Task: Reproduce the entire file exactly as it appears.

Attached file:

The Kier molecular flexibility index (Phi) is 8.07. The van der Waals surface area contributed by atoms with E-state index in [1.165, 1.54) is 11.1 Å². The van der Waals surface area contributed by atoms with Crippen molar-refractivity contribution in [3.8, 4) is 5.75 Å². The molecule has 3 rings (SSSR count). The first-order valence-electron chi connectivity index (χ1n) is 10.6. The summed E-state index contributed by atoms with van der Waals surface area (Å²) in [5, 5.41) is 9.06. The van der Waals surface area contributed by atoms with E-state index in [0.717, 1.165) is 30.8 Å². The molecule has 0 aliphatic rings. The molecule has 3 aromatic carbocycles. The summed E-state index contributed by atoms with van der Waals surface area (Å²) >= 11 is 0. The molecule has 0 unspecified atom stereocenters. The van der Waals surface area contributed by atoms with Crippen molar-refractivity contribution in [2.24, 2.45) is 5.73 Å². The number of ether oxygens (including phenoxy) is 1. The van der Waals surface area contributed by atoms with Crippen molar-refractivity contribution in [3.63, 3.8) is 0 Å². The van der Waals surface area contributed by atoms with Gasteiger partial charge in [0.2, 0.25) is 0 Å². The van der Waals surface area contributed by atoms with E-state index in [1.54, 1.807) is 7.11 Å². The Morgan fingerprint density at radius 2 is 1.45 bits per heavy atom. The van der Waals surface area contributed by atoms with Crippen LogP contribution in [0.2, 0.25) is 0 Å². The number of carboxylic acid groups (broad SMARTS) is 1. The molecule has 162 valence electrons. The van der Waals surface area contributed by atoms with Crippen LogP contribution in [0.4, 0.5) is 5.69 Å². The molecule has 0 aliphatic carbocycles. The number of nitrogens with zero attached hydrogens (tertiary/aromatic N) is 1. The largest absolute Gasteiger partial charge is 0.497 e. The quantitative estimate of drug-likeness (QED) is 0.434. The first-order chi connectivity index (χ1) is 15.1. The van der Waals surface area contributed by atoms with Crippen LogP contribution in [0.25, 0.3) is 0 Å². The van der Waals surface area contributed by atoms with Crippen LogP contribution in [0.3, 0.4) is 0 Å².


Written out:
The Kier molecular flexibility index (Phi) is 8.07. The van der Waals surface area contributed by atoms with E-state index in [1.165, 1.54) is 11.1 Å². The van der Waals surface area contributed by atoms with Crippen molar-refractivity contribution in [3.8, 4) is 5.75 Å². The molecule has 3 rings (SSSR count). The first-order valence-electron chi connectivity index (χ1n) is 10.6. The summed E-state index contributed by atoms with van der Waals surface area (Å²) in [5, 5.41) is 9.06. The van der Waals surface area contributed by atoms with E-state index in [0.717, 1.165) is 30.8 Å². The molecule has 0 aliphatic rings. The molecule has 3 aromatic carbocycles. The summed E-state index contributed by atoms with van der Waals surface area (Å²) >= 11 is 0. The molecule has 0 unspecified atom stereocenters. The van der Waals surface area contributed by atoms with Crippen molar-refractivity contribution in [2.24, 2.45) is 5.73 Å². The number of ether oxygens (including phenoxy) is 1. The van der Waals surface area contributed by atoms with Crippen molar-refractivity contribution in [3.63, 3.8) is 0 Å². The van der Waals surface area contributed by atoms with Gasteiger partial charge in [0.2, 0.25) is 0 Å². The van der Waals surface area contributed by atoms with E-state index in [1.54, 1.807) is 7.11 Å². The Morgan fingerprint density at radius 2 is 1.45 bits per heavy atom. The van der Waals surface area contributed by atoms with Crippen LogP contribution in [0.2, 0.25) is 0 Å². The number of carboxylic acid groups (broad SMARTS) is 1. The molecule has 162 valence electrons. The van der Waals surface area contributed by atoms with Crippen LogP contribution in [0.4, 0.5) is 5.69 Å². The molecule has 0 aliphatic carbocycles. The number of nitrogens with zero attached hydrogens (tertiary/aromatic N) is 1. The largest absolute Gasteiger partial charge is 0.497 e. The quantitative estimate of drug-likeness (QED) is 0.434. The first-order chi connectivity index (χ1) is 15.1. The van der Waals surface area contributed by atoms with Crippen LogP contribution in [0.25, 0.3) is 0 Å². The van der Waals surface area contributed by atoms with Crippen LogP contribution in [0.3, 0.4) is 0 Å².